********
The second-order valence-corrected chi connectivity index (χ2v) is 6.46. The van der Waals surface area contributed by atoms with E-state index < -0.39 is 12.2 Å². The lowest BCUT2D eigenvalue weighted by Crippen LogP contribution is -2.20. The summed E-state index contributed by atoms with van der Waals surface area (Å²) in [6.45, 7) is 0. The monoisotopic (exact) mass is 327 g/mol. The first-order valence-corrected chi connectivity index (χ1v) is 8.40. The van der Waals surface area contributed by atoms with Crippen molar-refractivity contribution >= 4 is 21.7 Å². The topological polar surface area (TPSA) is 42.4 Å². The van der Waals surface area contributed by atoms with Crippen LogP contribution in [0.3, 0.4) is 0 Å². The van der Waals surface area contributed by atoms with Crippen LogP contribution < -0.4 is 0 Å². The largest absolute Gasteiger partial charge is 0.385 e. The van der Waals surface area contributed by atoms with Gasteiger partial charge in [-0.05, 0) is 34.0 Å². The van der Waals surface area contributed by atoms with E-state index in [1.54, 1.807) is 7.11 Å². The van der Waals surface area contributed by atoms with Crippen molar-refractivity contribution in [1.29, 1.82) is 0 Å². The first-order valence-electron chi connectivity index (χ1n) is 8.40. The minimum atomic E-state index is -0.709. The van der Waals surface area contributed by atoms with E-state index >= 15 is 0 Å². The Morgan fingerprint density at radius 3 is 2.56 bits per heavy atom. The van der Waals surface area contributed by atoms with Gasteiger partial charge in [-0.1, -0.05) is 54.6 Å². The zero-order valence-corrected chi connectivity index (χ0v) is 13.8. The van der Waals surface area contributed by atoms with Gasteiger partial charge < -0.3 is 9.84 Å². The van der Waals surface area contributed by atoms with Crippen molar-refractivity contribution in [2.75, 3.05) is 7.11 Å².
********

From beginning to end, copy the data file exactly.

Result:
The second-order valence-corrected chi connectivity index (χ2v) is 6.46. The van der Waals surface area contributed by atoms with E-state index < -0.39 is 12.2 Å². The lowest BCUT2D eigenvalue weighted by Crippen LogP contribution is -2.20. The summed E-state index contributed by atoms with van der Waals surface area (Å²) in [6.45, 7) is 0. The monoisotopic (exact) mass is 327 g/mol. The first-order valence-corrected chi connectivity index (χ1v) is 8.40. The van der Waals surface area contributed by atoms with Crippen molar-refractivity contribution >= 4 is 21.7 Å². The topological polar surface area (TPSA) is 42.4 Å². The van der Waals surface area contributed by atoms with Crippen LogP contribution in [0.3, 0.4) is 0 Å². The van der Waals surface area contributed by atoms with Crippen LogP contribution < -0.4 is 0 Å². The largest absolute Gasteiger partial charge is 0.385 e. The van der Waals surface area contributed by atoms with Gasteiger partial charge in [-0.05, 0) is 34.0 Å². The van der Waals surface area contributed by atoms with E-state index in [1.54, 1.807) is 7.11 Å². The van der Waals surface area contributed by atoms with Crippen molar-refractivity contribution in [1.29, 1.82) is 0 Å². The first-order valence-electron chi connectivity index (χ1n) is 8.40. The minimum atomic E-state index is -0.709. The van der Waals surface area contributed by atoms with E-state index >= 15 is 0 Å². The Morgan fingerprint density at radius 3 is 2.56 bits per heavy atom. The van der Waals surface area contributed by atoms with Gasteiger partial charge in [-0.1, -0.05) is 54.6 Å². The zero-order valence-corrected chi connectivity index (χ0v) is 13.8. The van der Waals surface area contributed by atoms with Gasteiger partial charge < -0.3 is 9.84 Å². The van der Waals surface area contributed by atoms with Crippen molar-refractivity contribution in [2.75, 3.05) is 7.11 Å².